12. Fan, R. P. (2007). Which care, whose responsibility, and why family? A Confucian account of long term care. Journal of Medicine and Philosophy, 32(5), 495–517.Google Scholar
  13. Fang, Y. (方圆) (2012). China entering the depths of an aging society (中国步入“深度老龄化”社会). Article: China Net: Chinese Domestic Affairs (中国网中国国情). Published 11 July. Accessed 15 March 2013.
  14. Fishman, T. (2010). Shock of gray: The aging of the world’s population and how it pits young against old, child against parent, worker against boss, company against rival, and nation against nation. New York: Scribner.Google Scholar
  15. Gao, H. Q. (高辉清) (2009). Getting old before getting rich: A risk that we cannot afford (未富先老冒不起的险). Article: Scholarly Community (学者社区) Section of the China Review. Accessed 25 March 2013.
  16. Gao, Z. L. (高菊兰) (2010). The current eldercare situation in Shanghai: Experiences and challenges (上海老年人护理的现状,经验与挑战). In S.H. Lan and D.F. Lu (蓝淑慧,鲁道夫) (Eds.), Eldercare and long term care security: Case studies of models from China, Germany, and Japan (老年人护理与护理保险:中国,德国,和日本的模式几案例), (pp. 13-16). Shanghai: Shanghai Academy for Social Science Publishers (上海社会科学院出版社).Google Scholar
  17. Gaugler, J. E., Kane, R. L., & Kane, R. A. (2002). Family care for older adults with disabilities: Toward more targetable and interpretable research. International Journal of Aging and Human Development, 54(3), 205–231.Google Scholar
  18. Han, Y. (韩宇) (2012). How do we resolve the difficulty of China getting old before getting rich? (中国未富先老何以解困?). Article: Xinhua News Site (新化新闻新化网). Published 22 November. Accessed 15 March 2013.
  19. Hooyman, N., & Kiyak, H.A.S. (2011). Social gerontology: A multidisciplinary perspective. Pearson Education.Google Scholar
  20. Hua, F., & Di, X. (2002). Case study: China. In WHO (Ed.), Long-term care in developing countries: Ten case studies (pp. 1–44). Geneva: WHO.Google Scholar
  21. Ikels, C. (2004). Introduction. In C. Ikels (Ed.), Filial piety: Practice and discourse in contemporary China (pp. 1–15). Stanford: Stanford University Press.Google Scholar
  22. NAC (National Alliance for Caregiving), with AARP (2009). Caregiving in the U.S.: A focused look at those caring for someone age 50 or older: Executive summary. Accessed 3 March 2015.
  23. Newcomer, R. J., Kang, T., & Doty, P. (2012). Allowing spouses to be paid personal care providers: Spouse availability and effects on Medicaid-funded service use and expenditures. The Gerontologist, 52(4), 517–530.Google Scholar
  24. NHFPC (National Health and Family Planning Commission) (2015). Press release of the National Health and Family Planning Commission of the People’s Republic of China’s ‘Development of the family in China, 2015 Report' (国家卫生卫计委就《中国家庭发展报告(2015年)》举行发布会),” NHFPC (国家卫生卫计委). Published 13 May. Accessed 25 May 2015.
  25. O’Reilly, P. O., & Caro, F. G. (1995). Productive aging: an overview of the literature. Journal of Aging and Social Policy, 6(3), 39–71.CrossRefGoogle Scholar
  26. Schumpeter, J. (2010). The silver tsunami: Business will have to learn how to manage an ageing workforce. The Economist, 4 February.Google Scholar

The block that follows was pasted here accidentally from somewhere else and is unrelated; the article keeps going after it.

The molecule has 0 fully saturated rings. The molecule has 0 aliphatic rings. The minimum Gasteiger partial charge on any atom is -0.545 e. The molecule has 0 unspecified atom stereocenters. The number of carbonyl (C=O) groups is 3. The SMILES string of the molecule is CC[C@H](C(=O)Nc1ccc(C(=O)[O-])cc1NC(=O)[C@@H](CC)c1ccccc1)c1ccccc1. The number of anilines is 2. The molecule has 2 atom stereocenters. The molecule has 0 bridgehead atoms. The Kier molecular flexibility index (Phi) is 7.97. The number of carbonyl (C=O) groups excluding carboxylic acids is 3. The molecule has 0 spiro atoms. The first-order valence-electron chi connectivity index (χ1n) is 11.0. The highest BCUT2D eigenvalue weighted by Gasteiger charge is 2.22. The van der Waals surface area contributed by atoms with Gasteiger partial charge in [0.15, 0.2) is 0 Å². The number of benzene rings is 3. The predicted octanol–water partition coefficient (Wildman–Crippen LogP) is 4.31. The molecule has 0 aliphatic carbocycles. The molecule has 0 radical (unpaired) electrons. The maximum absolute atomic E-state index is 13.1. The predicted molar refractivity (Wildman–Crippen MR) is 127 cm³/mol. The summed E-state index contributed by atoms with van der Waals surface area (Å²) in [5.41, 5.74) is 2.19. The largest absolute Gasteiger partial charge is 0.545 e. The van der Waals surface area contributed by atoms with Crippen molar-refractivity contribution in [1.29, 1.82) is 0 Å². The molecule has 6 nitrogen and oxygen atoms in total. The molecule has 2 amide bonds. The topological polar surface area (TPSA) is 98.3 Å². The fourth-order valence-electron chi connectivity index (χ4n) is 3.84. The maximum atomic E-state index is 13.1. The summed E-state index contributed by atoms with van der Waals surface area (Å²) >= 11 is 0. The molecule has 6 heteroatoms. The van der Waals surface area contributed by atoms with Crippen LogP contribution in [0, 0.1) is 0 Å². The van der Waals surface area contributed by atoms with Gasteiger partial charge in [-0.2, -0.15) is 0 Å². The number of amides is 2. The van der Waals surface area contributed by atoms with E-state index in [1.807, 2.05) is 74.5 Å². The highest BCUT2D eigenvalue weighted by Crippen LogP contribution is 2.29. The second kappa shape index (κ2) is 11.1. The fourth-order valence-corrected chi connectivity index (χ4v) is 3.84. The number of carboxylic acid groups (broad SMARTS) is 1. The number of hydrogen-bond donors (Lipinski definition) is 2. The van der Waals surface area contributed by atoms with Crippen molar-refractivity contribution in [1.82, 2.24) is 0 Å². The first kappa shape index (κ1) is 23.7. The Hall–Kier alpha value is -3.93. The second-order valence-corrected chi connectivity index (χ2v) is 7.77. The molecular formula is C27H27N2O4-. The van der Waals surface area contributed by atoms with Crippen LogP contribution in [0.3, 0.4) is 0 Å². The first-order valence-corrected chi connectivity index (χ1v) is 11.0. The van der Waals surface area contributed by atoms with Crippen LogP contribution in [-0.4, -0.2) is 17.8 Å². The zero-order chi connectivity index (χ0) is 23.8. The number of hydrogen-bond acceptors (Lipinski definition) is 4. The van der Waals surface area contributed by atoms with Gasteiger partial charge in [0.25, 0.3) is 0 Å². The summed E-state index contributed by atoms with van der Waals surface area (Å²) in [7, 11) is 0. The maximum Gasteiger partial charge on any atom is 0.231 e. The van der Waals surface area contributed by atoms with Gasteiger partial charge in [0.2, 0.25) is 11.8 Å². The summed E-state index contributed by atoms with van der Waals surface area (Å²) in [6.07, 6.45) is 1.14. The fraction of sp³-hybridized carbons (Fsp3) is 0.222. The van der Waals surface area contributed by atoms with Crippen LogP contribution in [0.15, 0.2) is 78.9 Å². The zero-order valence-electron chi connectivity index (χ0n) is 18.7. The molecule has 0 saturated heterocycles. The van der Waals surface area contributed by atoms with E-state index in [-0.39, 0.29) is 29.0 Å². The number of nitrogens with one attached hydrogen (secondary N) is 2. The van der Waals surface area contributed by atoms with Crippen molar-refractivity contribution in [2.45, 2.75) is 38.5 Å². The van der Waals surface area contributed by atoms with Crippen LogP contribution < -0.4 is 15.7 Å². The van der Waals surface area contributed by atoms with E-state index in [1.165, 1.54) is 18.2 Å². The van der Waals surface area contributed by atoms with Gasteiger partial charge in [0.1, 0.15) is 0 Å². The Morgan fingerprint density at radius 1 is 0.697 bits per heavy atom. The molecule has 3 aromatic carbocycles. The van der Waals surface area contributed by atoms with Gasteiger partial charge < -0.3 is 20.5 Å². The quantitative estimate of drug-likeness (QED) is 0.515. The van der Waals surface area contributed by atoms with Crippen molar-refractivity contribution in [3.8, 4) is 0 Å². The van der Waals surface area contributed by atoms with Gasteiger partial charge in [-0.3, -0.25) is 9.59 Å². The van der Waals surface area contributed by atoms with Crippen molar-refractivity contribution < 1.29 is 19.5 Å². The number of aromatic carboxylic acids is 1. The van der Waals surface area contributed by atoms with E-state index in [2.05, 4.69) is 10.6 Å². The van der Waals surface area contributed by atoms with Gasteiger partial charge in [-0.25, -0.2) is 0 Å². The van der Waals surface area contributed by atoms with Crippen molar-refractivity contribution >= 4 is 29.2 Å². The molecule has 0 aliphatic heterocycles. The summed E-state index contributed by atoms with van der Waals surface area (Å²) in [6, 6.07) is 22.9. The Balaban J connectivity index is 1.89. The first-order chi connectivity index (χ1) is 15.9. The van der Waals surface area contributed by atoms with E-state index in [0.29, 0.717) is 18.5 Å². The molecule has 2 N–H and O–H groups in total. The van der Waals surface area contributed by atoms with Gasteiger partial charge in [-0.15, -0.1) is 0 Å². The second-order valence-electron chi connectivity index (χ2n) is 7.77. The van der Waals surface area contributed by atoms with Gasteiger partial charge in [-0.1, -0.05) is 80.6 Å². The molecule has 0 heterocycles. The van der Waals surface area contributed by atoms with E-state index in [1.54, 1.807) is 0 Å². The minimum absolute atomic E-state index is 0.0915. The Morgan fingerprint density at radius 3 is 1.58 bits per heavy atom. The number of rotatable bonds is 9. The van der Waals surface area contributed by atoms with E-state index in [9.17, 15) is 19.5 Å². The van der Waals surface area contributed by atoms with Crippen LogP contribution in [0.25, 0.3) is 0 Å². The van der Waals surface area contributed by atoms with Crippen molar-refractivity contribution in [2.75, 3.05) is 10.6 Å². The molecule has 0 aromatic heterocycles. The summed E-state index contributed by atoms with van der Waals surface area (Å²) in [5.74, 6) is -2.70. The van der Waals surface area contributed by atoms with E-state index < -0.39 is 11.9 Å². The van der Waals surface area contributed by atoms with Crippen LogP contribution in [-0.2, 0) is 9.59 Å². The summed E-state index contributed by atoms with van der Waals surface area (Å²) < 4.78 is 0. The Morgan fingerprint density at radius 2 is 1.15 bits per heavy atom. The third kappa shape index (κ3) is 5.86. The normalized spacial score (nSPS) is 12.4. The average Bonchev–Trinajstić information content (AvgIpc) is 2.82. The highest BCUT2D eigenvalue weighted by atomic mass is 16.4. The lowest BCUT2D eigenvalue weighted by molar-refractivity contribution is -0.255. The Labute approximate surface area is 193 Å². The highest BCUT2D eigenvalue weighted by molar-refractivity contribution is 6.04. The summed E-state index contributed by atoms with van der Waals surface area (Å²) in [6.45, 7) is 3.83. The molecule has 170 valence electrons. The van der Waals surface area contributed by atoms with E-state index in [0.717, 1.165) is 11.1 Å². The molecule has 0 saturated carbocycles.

27. Senior Daily, Editor (2011). The number one family caregiver for urban elderly after spouses is daughters (城市家庭老人照顾者排名仅次于配偶的是女儿). Senior Daily (老年日报). Published 18 April. Accessed 25 August 2015.
  28. Shi, L. H. (2009). Little quilted vests to warm parents’ hearts”: Redefining the gendered practice of filial piety in rural north-eastern China. The China Quarterly, 2009(198), 348–363.Google Scholar
  29. Sokolovsky, J. (2009). The cultural context of aging: Worldwide perspectives. London: Praeger.Google Scholar
  30. Standing Committee of the National People’s Congress of the People’s Republic of China (2013). Law for the protection of elders' rights and interests (老年人权益保障法), Presidential Decree of the People’s Republic of China., promulgated 28 December 2012, in effect as of 1 July 2013. Accessed 1 March 2013.
  31. State Council of the People’s Republic of China (2006). Development of China’s undertakings for the aged (中国老龄事业的发展)., and, Published 12 December. Accessed 1 March 2013.
  32. State Council of the People’s Republic of China (2011). Development of China’s undertakings for the aged for the 12 th Five-Year Plan (中国老龄事业发展第“十二五”规划). 2011/content_1960671.htm. Published 2011. Accessed 1 March 2013.
  33. State Council of the People’s Republic of China (2016). Development of China’s undertakings for the aged for the 13 th Five-Year Plan (中国老龄事业发展第“十三五”规划). qcijepbkcdlechdlbk.html . Accessed 14 March 2016.
  34. Strauss, A., & Corbin, J. (1990). Basics of qualitative research: Grounded theory procedures and techniques. Thousand Oaks: Sage.Google Scholar
  35. United Nations, Department of Economic and Social Affairs (2013). World population ageing. New York: United Nations, ST/ESA/SER.A/348, pp. 1–114.Google Scholar
  36. Wang, Q. (王琦), Managing Editor (2015). Development of the family in China report 2015: Half of the elderly are living in an empty nest (中国家庭发展报告2015》: 一半老人“空巢”生活). Changsha Evening News (长沙晚报). Published 14 May. Accessed 1 September 2015.
  37. WHO (World Health Organization) (2015). Definition of an older or elderly person, Accessed 1 September 2015.
  38. Xinhua (2016). Shanghai sees increasing aging population in 2015. Article: China Daily. Published 31 March. Accessed 25 May 2016.
  39. Yin, Z. G., and Zhou, H. W. (殷志刚,周海旺) (2014). Report on the situation of Shanghai Municipality’s elderly population and desire for development (上海市老年人口状况与意愿发展报告). Shanghai: Shanghai Academy of Social Sciences Press.Google Scholar
  40. Zhang, H. (2009). The new realities of aging in contemporary China: Coping with the decline in family care. In J. Sokolovsky (Ed.), The cultural context of aging: Worldwide perspectives (pp. 196–215). London: Praeger.Google Scholar

Copyright information

© Springer Science+Business Media New York 2016

Authors and Affiliations

  1. 1.Department of AnthropologyUniversity of VermontBurlingtonUSA
  2. 2.Department of AnthropologyCase Western Reserve UniversityClevelandUSA

Personalised recommendations